Buckinghamshire Centenary Camp

Many moons ago a Buckinghamshire Guide Unit, Hughenden Valley Guides asked for my assistance leading at the Scouting Centenary Camp in Bucks. I quite happily accepted the offer for 2 reasons; the most important being ‘fun’ and the second as a tale for afterdark on a Scout camp in the future.

The weekend started of a little breezy but calmed down on the Saturday morning. A first point of order was to erect an entrance gate, I was to supervise the Guides performing this activity. What I didn’t expect was to have to teach the Guides how to tie knots! Apparently this troop had performed all sorts of outdoor pursuits like climbing and kayaking but were never taught basic knot tying. Despite this they put to use lashings and clove hitches quite well to construct a sturdy pyramid gate which they later decorated in multicolour camouflage netting they’d made prior to the event.

There was a small multi-ethnic concert in the evening along with a gigantic necker presumably constructed from all the neckers in a particular local, I couldn’t really hear :(. But it looked good non-the-less.

Sunday turned out to be one heck of a day, the weather just went from bad to worse. Tents that had been put up sufficiently started leaning over and had to be strictly re-pegged to stop from flying away. Other campers were not so lucky as we saw more than 1 hike tent make like a tumble-weed in the gale force winds.

At some point it became obvious that we couldn’t last out the storm and started making preparations to send the girls home. There would be no quick escapes and we eventually hid out in the miniature fiesta tent we dined in.

With the onsite activities quickly packing up, or in some cases closing down boredom and unhappiness became infectious so entertainment had to be jury rigged in a limited environment with little apparatus. Combining a beach ball weighted down in the corner with a wall made of the girl’s camp ‘buckets’ dividing the tent in two I improvised a volley ball tournament. This kept everyone occupied for a lot longer than I expected and next moved onto verbal games and then some right out of the Guiding handbook.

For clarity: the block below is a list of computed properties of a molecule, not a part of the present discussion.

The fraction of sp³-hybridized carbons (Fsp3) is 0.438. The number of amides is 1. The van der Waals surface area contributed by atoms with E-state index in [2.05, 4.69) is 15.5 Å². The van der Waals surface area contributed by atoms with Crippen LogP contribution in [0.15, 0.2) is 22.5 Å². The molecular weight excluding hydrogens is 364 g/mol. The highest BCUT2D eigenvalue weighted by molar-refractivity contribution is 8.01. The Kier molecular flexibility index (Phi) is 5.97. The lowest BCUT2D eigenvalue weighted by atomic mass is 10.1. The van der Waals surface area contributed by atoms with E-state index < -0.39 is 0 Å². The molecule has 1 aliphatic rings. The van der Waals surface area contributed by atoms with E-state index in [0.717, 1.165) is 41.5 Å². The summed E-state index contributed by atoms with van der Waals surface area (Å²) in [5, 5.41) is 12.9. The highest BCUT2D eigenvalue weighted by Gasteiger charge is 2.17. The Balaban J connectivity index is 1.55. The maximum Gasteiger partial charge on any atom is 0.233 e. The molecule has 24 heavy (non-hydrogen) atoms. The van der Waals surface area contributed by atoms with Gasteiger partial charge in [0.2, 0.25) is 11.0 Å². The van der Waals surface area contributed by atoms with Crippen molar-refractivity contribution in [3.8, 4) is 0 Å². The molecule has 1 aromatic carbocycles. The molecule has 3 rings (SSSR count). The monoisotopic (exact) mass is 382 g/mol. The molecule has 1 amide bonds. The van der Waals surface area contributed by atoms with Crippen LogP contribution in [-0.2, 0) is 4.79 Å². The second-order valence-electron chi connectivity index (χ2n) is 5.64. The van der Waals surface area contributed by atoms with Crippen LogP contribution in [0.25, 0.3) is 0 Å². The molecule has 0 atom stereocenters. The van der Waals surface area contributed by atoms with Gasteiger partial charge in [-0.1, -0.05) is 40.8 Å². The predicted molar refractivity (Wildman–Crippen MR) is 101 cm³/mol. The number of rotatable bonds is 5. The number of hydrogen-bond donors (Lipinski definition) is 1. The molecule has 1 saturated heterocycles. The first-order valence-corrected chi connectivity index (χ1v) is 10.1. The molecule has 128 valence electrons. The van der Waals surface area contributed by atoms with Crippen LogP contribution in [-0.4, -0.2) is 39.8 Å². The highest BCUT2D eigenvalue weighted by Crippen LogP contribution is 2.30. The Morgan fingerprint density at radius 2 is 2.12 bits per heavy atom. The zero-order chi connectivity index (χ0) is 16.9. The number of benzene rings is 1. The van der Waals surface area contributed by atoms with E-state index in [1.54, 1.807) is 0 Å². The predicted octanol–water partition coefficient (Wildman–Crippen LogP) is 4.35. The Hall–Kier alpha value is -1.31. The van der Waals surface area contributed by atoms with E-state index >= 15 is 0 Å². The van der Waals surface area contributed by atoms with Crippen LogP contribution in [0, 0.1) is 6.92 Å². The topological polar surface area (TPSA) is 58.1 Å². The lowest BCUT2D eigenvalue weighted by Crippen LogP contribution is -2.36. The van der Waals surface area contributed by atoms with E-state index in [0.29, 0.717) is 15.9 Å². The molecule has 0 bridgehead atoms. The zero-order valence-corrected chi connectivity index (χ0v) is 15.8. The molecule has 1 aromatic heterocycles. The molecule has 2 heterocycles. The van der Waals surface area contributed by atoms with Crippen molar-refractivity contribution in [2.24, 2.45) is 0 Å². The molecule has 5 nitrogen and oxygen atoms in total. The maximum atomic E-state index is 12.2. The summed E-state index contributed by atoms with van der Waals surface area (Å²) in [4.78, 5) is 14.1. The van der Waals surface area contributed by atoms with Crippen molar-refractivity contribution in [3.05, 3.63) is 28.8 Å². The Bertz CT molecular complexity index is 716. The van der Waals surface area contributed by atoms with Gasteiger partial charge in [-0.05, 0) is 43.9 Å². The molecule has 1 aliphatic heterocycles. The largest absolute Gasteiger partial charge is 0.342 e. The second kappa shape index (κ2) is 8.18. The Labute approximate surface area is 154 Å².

As the afternoon pressed on the rain started to breach the tent and any pen and paper games quickly went out the window, actually it was through the walls but that doesn’t really matter. Majority of the girls had been picked up by this point so the remaining girls and I moved to a smaller tent to wait. With the area too small to move I grabbed my book (you should always have playing cards and a book on camp) to read to the girls. Usually I’d have the Douglas Adams classic, Hitchhikers Guide to the Galaxy with me but with the highly acclaimed Order of the Phoenix AND the final book; Harry Potter and the Deathly Hallows due out this summer I was re-reading my way through all the books and was upto Chamber of Secrets.

We each took turns reading a chapter, I was worried that I wouldn’t be able to read aloud with it being so long since I’ve had to read anything in public, although saying that I had done a lot of speaking in public since they which has obviously helped as I read through Chapter 1 without any major trips.

As we read through the book the winds continued to gush and the rain to blanket down, the numbers remaining dropped and soon it was just the leaders to pack up the remaining 3 tents and leave for a hot drink at Mary’s Cottage, the troops intrepid Leader home.

Despite the hardship I certainly enjoyed the weekend, I grew as a person as I better understand the Guiding dynamic and the inherent pitfalls of hands-on leading. So I say a big thank you to Hughenden Valley Guides and I hope we can do it again something similar in the future.